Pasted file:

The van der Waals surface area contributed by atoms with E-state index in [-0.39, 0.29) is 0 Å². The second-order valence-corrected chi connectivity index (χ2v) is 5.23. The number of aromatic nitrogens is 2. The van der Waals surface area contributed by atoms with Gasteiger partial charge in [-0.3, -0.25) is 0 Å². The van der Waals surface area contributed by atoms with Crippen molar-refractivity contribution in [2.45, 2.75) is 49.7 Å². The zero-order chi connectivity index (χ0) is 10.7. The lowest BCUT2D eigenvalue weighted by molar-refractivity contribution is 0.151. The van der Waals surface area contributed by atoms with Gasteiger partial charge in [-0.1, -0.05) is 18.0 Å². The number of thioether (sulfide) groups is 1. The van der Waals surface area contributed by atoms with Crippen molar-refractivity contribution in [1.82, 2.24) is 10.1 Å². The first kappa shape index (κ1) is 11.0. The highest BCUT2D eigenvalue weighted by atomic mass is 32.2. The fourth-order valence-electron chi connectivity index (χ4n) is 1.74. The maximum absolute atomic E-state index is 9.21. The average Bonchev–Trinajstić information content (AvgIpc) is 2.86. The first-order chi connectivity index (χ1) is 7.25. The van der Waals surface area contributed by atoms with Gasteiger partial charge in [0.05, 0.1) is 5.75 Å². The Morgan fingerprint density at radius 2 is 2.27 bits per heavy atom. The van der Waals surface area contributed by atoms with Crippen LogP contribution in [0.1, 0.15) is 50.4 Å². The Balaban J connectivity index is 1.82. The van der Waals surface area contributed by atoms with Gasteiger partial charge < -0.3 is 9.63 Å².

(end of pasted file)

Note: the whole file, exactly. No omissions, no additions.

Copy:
The van der Waals surface area contributed by atoms with E-state index in [-0.39, 0.29) is 0 Å². The second-order valence-corrected chi connectivity index (χ2v) is 5.23. The number of aromatic nitrogens is 2. The van der Waals surface area contributed by atoms with Gasteiger partial charge in [-0.3, -0.25) is 0 Å². The van der Waals surface area contributed by atoms with Crippen molar-refractivity contribution in [2.45, 2.75) is 49.7 Å². The zero-order chi connectivity index (χ0) is 10.7. The lowest BCUT2D eigenvalue weighted by molar-refractivity contribution is 0.151. The van der Waals surface area contributed by atoms with Gasteiger partial charge in [-0.1, -0.05) is 18.0 Å². The number of thioether (sulfide) groups is 1. The van der Waals surface area contributed by atoms with Crippen molar-refractivity contribution in [1.82, 2.24) is 10.1 Å². The first kappa shape index (κ1) is 11.0. The highest BCUT2D eigenvalue weighted by atomic mass is 32.2. The fourth-order valence-electron chi connectivity index (χ4n) is 1.74. The maximum absolute atomic E-state index is 9.21. The average Bonchev–Trinajstić information content (AvgIpc) is 2.86. The first-order chi connectivity index (χ1) is 7.25. The van der Waals surface area contributed by atoms with Gasteiger partial charge in [0.05, 0.1) is 5.75 Å². The Morgan fingerprint density at radius 2 is 2.27 bits per heavy atom. The van der Waals surface area contributed by atoms with Crippen LogP contribution in [0.1, 0.15) is 50.4 Å². The Balaban J connectivity index is 1.82. The van der Waals surface area contributed by atoms with Gasteiger partial charge < -0.3 is 9.63 Å².